A New Literacy
“I don't need to know everything, I just need to know where to find it, when I need it”.
- Albert Einstein
These words from Einstein, written decades before the Internet was created, are prophetic. They predict an age when ‘knowing’ becomes obsolete. We live in that age.
Now, this does not mean we don't need to know things. We do all the time. It’s just that we don't need to know as much as possible in the first seventeen years of our lives, and then, remember and use this knowledge for the rest of our lives.
There was a world where we were mostly in places and situations where, if we needed to use knowledge in some form, we had to get it from our own brains. There were no other places to look in. That world does not exist anymore. When we need to know, we can know in seconds, anywhere.
We need the skill for where and how to access the knowledge that we want. Those skills are very different from how knowledge is accessed in a library, from a teacher or even on the phone. Children growing up at this time need to learn this new skill.
We know that children can learn to use the Internet on their own, if they are allowed to and encouraged to.
How would we measure if children have acquired the skills to learn things rapidly, accurately and confidently? We need a new kind of test.
It is rather pointless to measure children’s ability to learn using the Internet, by breaking up the process of knowing into small parts. For example, ‘does the child know how to use a mouse?’ is no longer a relevant question. Touch pads, touch screens, voice recognition, and a host of other interfaces still to come, makes that question obsolete. Similarly, does a child know how a computer works is an obsolete question. It doesn’t matter anymore.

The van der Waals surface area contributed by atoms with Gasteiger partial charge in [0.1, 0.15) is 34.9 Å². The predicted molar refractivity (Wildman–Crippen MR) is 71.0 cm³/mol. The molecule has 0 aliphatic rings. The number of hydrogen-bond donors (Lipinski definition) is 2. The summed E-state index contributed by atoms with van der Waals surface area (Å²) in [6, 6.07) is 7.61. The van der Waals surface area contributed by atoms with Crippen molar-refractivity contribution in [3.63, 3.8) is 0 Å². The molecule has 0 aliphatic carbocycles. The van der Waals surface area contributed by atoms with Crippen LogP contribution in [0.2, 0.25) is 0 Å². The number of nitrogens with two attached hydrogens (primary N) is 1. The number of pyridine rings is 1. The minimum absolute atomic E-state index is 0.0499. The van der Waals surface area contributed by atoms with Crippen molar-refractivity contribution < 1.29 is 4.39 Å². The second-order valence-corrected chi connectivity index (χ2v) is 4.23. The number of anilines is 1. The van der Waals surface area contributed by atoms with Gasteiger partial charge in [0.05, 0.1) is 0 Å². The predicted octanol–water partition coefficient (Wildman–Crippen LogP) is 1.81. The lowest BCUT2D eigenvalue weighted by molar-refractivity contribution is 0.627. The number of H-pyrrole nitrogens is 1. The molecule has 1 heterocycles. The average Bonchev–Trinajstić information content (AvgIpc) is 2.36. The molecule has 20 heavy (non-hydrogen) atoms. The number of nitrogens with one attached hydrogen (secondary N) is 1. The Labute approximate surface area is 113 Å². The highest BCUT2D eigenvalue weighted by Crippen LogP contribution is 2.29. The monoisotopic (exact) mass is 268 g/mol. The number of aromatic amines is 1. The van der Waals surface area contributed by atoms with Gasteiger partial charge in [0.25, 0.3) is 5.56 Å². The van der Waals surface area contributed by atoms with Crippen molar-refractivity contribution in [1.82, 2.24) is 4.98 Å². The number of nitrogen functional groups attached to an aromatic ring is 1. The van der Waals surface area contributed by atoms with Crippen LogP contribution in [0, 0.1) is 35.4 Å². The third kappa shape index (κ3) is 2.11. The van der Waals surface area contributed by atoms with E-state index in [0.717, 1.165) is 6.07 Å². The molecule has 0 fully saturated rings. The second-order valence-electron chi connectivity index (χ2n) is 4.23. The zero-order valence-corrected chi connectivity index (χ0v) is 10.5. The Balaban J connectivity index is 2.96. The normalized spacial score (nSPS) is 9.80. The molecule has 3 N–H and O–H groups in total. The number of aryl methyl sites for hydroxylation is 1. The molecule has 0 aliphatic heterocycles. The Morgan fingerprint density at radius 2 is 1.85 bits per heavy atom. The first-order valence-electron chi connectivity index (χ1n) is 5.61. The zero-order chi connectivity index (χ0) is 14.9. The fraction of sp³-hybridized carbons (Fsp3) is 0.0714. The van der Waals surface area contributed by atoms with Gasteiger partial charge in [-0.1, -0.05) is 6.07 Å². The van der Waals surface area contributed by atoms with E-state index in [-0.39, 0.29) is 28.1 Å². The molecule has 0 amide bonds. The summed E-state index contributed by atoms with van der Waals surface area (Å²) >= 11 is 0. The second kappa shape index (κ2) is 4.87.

We need a test that will measure whether children, either individually, or in groups, can answer questions and solve problems using the information cloud and the myriad access techniques and devices that pervade our world today. We need to measure how quickly, accurately and dependably they can acquire knowledge. We don’t need to measure how they do this, because the methods, techniques and processes of knowing are too many and change too quickly, for such measurement to be useful.
To devise such a test, we will need to design questions of different levels of complexity. They should range from questions that are purely factual to those that require critical thinking. For example, a level 1 question may be ‘What is the time in New York?’ while a higher level question might be, ‘why do things float or sink?’ .I have made a first, and rather crude attempt at making a test based on tasks. We evaluate this test by asking, ‘could they anwer?’, ‘was the answer right?’ and ‘how long did they take?’. Ritu will try to calibrate this test in the next few months.
Such a test measures searching, reading, technological literacy and analysis skills all together. We don’t have a name for this ‘all-in-one’ skill.
It is a new kind of literacy.